Midweek Tech Scan: Why does Microsoft own Skype?

The Redmond giant completes its $8.5 billion acquisition of the popular company, but how it intends to make money is unclear.

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The Redmond giant completes its $8.5 billion acquisition of the popular company, but how it intends to make money is unclear.

Microsoft keeps pushing ahead on several fronts in the consumer area, including one of the more mysterious acquisitions in the tech field.  This past week, Microsoft completed the acquisition of Skype, that ubiquitous, pioneering computer based phone service that makes it possible to talk to people worldwide for free — if they have a Skype app on their computer — or call land lines and cell phones at low cost.

I’ve been impressed by the number of news operations like CNN and NBC who regularly interview people live on air from their Skype webcams.  But all the same, it raises questions about why Microsoft thought it was worth $8.5 billion to buy the company.  In the company’s press release, Microsoft Skype division president Tony Bates said, “By bringing together the best of Microsoft and the best of Skype, we are committed to empowering consumers and businesses around the globe to connect in new ways. Together, we will be able to accelerate Skype’s goal to reach 1 billion users daily.”

One area where Skype will be closely integrated will be the company’s plans for developing the Xbox as the center of home entertainment. Microsoft recently announced its plans to dramatically expand the gaming console's services beyond its current affiliations with Netflix, Hulu, and ESPN3; the new lineup will include 40 world-leading TV and entertainment providers, plus the use of its Kinect device to allow people to use gestures and voice commands to control the whole system.

Perhaps Microsoft sees a bigger business opportunity with integrating Skype into Microsoft Outlook and Lync, its new mobile communications service.  Maybe there’s a new market there that will generate sufficient revenue to justify the $8.5 billion Skype expenditure. 

What is for certain is this step will be closely watched by investors and the public alike.

While the Xbox is being groomed for its home entertainment role, the company isn’t forgetting the console’s roots as one of the world’s leading gaming systems. According to Microsoft’s official blog, the Xbox has sold more units than any other device for 15 of the last 16 months.  Translated into dollars, the company noted that sales of hardware, software, and accessories hit $534 million — the most for any console and twice as much as any competitor (take that, Sony Play Station and Nintendo Wii) and 6 of the top 10 console game titles.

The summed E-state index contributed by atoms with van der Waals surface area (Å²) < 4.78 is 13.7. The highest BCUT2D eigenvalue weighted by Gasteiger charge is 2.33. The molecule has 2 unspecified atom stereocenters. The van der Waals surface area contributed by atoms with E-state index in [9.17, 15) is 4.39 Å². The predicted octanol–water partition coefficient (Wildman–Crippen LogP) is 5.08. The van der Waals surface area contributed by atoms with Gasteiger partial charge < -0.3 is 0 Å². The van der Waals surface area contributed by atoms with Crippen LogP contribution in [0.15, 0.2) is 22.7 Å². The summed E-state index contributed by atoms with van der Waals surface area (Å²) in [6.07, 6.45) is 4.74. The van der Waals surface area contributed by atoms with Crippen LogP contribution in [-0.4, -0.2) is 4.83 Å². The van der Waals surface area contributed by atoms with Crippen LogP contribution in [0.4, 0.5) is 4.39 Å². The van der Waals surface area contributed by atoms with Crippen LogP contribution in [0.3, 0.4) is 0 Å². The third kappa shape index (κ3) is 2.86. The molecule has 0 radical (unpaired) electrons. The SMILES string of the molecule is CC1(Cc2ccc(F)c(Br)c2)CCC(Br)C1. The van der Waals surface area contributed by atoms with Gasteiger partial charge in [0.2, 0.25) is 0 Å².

Gaming consoles are still part of a trend that needs to be recognized as a major cultural force in the lives of our young people. And I do mean “major.” A new study by the NPD Group, quoted in Tech Crunch says that 91 percent of children from 2 to 17 — a group estimated at 64 million kids — are playing games.  One can guesstimate that the rise in gaming activity has been spurred by the adoption of smartphones and devices like the Nintendo DS, and the attitude of parents — themselves part of a generation brought up on gaming — that has produced this phenomenon.  The report further notes the greatest growth has been in the 2-5 age group, and has increased from 8 percent in 2009 to 38 percent in 2011.

And just in case any of us in the Seattle area thinks he or she hears too much about Microsoft, be advised not to turn on the TV. Anywhere. According to GeekWire, the company is starting the largest ad campaign in its history, set to run in 35 countries, promoting a range of consumer products, including Windows, Office, Xbox, and Windows Phone. 

Here’s some other gaming news, but this may be something for the over-5-year-old set. If you’re a pinball fanatic, you can join four Seattle parties starting this weekend in celebration of the introduction of the new Transformer pinball game from Stern Pinball.  If you’re a fan of the real thing, and not just playing Wild West pinball on your iPhone, Transformer introduction parties will be held on Oct. 21 at the Seattle Waterfront Arcade; Oct. 22, at the Seattle Pinball Museum; and at Shorty's (2222 A 2nd Ave.) on Oct. 29. (There's at least one other reportedly coming up but details were lacking; if I learn more I'll update the information in this weekend's Tech Scan.) All parties will be held from 6 to 9 p.m. 

So it's not exactly hi tech gaming, but it should be great fun.

On the subject of phones, and whether this is the right time to upgrade, one question that you need to answer is if you need to take advantage of some of the new swift and powerful phone networks now available to consumers.  If you have a phone with limited features, there’s probably little need to upgrade. 

But if you’re hankering for a feature-rich smartphone, and networks with the speed to give them the running room they deserve, then take note of this news from Verizon. The company announced an independent study that showed the network’s 4G LTE network ran rings around the competition. Conducted by Root Metrics of Bellevue, the company noted it performed over 27,000 call, data, and text tests in the greater Seattle area over a seven-day period in September. Off the shelf Android phones were used for the test. The results showed Verizon first in speed, followed by AT&T, T-Mobile, and Sprint in that order.  A copy of their report is here.


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